Weaponizing Data2019-11-10T20:48:03-06:00

Data is the new oil” has become a common (albeit controversial) mantra for the Information Revolution.  GAAP accounting doesn’t allow companies to account for it on their balance sheets, per se, but it’s safe to say that between two companies with similar financials, the one with the highest quantity & quality of data is truly “worth more” than one with limited, low quality data.  Assuming, that is, that the former company has the right technology strategy to benefit from their data.

Beyond being an “asset” with intrinsic value, we also like to think of Data as a potential weapon in the fight for market share, revenue and efficiency.

But this is an emerging thought process only made possible by the rise of new technologies.  As a result, companies often overlook the value of their data.

For this reason, Weaponizing Data is one of our core service offerings.  We realize that even this phrase may be confusing to business leaders who are not in the habit of thinking of their data in this way, but we strongly believe that a purposeful approach to Data will be a key to success in the emerging Digital Age.

We believe the right approach to Data has several components, from inventorying the current state of a company’s data to envisioning a future state which enables one or more “weapons” to be built, and then executing a plan to bridge that gap in a purposeful, economic way with true business ROI.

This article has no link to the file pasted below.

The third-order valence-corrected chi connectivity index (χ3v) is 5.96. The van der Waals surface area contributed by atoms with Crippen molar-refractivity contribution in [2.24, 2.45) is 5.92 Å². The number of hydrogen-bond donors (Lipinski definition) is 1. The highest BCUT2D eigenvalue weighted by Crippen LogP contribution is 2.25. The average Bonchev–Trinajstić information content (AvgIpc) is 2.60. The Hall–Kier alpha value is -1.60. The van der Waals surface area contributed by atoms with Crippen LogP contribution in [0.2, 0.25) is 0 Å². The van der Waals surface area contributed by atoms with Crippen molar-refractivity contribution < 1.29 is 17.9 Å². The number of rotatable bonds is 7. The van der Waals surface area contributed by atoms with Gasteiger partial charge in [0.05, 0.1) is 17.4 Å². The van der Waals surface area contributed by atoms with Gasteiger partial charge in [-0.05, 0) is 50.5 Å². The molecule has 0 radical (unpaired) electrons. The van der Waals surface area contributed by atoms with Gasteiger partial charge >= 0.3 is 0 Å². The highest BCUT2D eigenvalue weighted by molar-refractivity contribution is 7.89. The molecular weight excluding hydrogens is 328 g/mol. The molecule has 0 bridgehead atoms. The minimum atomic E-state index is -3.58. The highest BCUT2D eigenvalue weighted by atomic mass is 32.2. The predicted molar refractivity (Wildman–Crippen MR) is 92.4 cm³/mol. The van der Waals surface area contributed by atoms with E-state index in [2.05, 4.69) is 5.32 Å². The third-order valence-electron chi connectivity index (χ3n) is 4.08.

If you’re interested in exploring whether Data Weaponization might be the key competitive advantage your company needs to grow and succeed, please contact us to discuss how we can help facilitate this kind of strategic analysis.

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Below see some of our recent Thought Leadership on Data Weaponization:

Early AI Won’t Reach Professionals’ IQ. Build it Anyway

When you teach your children how to read, you don’t hand them a dictionary. You start with one letter, then move on to the next, hoping you know enough words that describe the letter “X” and can create a system from which they will learn on their own. No one expects a toddler to suddenly pick up the morning paper and process the symbols inked onto the page into useable information—but even knowing that, they begin the long, tedious, (painful?) steps to ensure that one day their child, years down the road, can read the morning paper if they so choose. The results are worth the pain in the end. Yet when people hear about the developments of AI in business, many of them assume the process is pointless if the technology has not reached a level of newspaper-reading, so to speak. What would be the point of investing money [...]

August 1st, 2019|